Thanks to the mammoth brand power, an iconic ensemble, and a popular CMT show, many little girls cling tightly to the dream of becoming a Dallas Cowboys Cheerleader. Although an NFL cheerleader was never the path I followed, I appreciate the allure associated with this group of women.
So, when the DCC organization launched a brand new six-class series to help hopefuls before auditions, I decided to sign up to see how it all goes down. I recruited a good friend—a legitimate trained dancer—to join me. I thought I could at least hide behind her pirouettes, flip my long hair, and try to blend in. This was my plan, but my nerves were getting the best of me.
As we walked into The Star in Frisco, and I noticed a couple of other gals who definitely looked the part. One, sporting booty shorts and a bra top, was dropped off by a woman I can only assume was her mother. I immediately started panicking, thinking, “How will my 31-year-old self look against these leggy 18-year-olds?” But I mentally slapped myself out of it, and armored myself with confidence, and stood up tall.
A veteran DCC, Jenna, escorted us to the class. She was welcoming and smiley, and I could feel the butterflies in my stomach shrinking as we stepped off the elevator and into a hall of DCC magic. Life-size images of cheerleaders were plastered along the walls where a large amount of class attendees were snapping selfies that were surely landing directly onto their Instagram stories. In the midst of it all, my eyes landed on an encased DCC uniform, boots and all, and I swear I could hear a choir of angels faintly humming “aaahhhh.” In that moment, I was fully able to grasp how surreal this experience must be the true hopefuls.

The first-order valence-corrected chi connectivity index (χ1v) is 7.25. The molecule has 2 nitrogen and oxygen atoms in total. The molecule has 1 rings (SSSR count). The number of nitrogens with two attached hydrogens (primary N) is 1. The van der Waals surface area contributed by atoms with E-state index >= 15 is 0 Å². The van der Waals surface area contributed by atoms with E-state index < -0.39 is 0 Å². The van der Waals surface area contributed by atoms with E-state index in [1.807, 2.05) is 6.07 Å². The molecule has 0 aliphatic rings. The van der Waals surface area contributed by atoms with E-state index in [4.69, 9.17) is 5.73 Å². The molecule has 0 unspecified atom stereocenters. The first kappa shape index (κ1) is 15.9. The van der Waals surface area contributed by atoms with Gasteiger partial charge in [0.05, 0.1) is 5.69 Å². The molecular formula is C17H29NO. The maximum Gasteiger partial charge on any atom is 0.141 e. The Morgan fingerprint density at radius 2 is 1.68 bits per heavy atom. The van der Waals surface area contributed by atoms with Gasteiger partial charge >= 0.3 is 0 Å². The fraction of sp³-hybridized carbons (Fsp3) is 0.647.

As we walked into the studio where the DCC practice each week, you could feel about 60 attendees’ eyes swiftly shift to size up potential competition. I wanted to raise my hand and say, “Don’t worry, gals, you’ll feel great about your skills after you see mine!” But I refrained, still acting cool and trying to draw inspiration from this hallowed space.
A few minutes after 7 pm, Shelly Bramhall, former DCC and current assistant choreographer, called the room to attention and explained that this six-class series is intended to help great dancers become stronger kickers, a defining factor for making the team.
I was flooded with relief that I chose to attend the first class if the series, where we would only be stretching and kicking. (Later on, attendees will be learning snippets of actual sideline choreography.)
For the first hour, we focused on core exercises and stretches, which is the key to more powerful DCC kicks. I almost felt as if I were in a barre class, except for the moment when everyone nailed a perfect split aside from me.
After we were warmed up and stretched out, we retreated to one side of the room and were instructed to kick our way down to the other end. The studio was long and narrow, and I swear it was the length of an actual football field. This was absolutely the most nerve-wracking bit of the class. You executed your kicks in groups of four, so a lot of eyeballs were situated on you while you hoisted up those legs and pointed your toes. The sequence was kick, relevé walk for two, kick, relevé walk for two. I felt clumsy and heavy-footed, but at least I didn’t trip—in my book, that’s nailing it.
A long road of training awaits the actual DCC hopefuls before this spring’s auditions, but as my friend and I walked to my car after class, I felt pretty incredible. This was my own personal milestone, and though I wasn’t perfect, I felt I conquered it.